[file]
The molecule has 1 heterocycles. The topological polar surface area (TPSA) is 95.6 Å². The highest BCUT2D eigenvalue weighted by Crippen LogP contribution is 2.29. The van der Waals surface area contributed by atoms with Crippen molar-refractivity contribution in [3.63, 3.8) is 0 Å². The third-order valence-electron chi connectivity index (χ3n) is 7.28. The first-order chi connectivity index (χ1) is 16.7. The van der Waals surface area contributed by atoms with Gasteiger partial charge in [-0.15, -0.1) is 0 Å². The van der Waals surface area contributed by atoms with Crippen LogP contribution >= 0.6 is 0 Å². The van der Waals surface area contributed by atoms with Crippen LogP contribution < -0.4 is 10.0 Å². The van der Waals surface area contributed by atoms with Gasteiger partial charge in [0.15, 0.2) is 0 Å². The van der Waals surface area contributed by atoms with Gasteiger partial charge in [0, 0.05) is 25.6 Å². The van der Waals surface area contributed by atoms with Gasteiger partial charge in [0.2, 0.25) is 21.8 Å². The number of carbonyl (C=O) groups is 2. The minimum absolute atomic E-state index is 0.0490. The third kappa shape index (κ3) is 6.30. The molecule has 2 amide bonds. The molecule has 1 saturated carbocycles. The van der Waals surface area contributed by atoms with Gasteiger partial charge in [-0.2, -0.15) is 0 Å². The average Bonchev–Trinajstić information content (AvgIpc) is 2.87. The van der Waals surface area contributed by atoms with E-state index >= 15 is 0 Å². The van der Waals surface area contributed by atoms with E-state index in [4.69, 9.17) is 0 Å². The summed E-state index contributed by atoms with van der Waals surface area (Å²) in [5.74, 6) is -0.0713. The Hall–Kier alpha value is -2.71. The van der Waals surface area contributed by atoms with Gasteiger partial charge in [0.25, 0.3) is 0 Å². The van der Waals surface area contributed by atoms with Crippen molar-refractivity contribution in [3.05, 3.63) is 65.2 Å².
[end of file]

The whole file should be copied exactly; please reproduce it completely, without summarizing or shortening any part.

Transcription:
The molecule has 1 heterocycles. The topological polar surface area (TPSA) is 95.6 Å². The highest BCUT2D eigenvalue weighted by Crippen LogP contribution is 2.29. The van der Waals surface area contributed by atoms with Crippen molar-refractivity contribution in [3.63, 3.8) is 0 Å². The third-order valence-electron chi connectivity index (χ3n) is 7.28. The first-order chi connectivity index (χ1) is 16.7. The van der Waals surface area contributed by atoms with Gasteiger partial charge in [-0.15, -0.1) is 0 Å². The van der Waals surface area contributed by atoms with Crippen LogP contribution >= 0.6 is 0 Å². The van der Waals surface area contributed by atoms with Crippen LogP contribution < -0.4 is 10.0 Å². The van der Waals surface area contributed by atoms with Gasteiger partial charge in [0.15, 0.2) is 0 Å². The van der Waals surface area contributed by atoms with Gasteiger partial charge in [0, 0.05) is 25.6 Å². The van der Waals surface area contributed by atoms with Gasteiger partial charge in [0.2, 0.25) is 21.8 Å². The number of carbonyl (C=O) groups is 2. The minimum absolute atomic E-state index is 0.0490. The third kappa shape index (κ3) is 6.30. The molecule has 2 amide bonds. The molecule has 1 saturated carbocycles. The van der Waals surface area contributed by atoms with Gasteiger partial charge in [-0.2, -0.15) is 0 Å². The average Bonchev–Trinajstić information content (AvgIpc) is 2.87. The van der Waals surface area contributed by atoms with E-state index >= 15 is 0 Å². The van der Waals surface area contributed by atoms with E-state index in [4.69, 9.17) is 0 Å². The summed E-state index contributed by atoms with van der Waals surface area (Å²) in [5.74, 6) is -0.0713. The Hall–Kier alpha value is -2.71. The van der Waals surface area contributed by atoms with Gasteiger partial charge in [0.25, 0.3) is 0 Å². The van der Waals surface area contributed by atoms with Crippen molar-refractivity contribution in [3.05, 3.63) is 65.2 Å².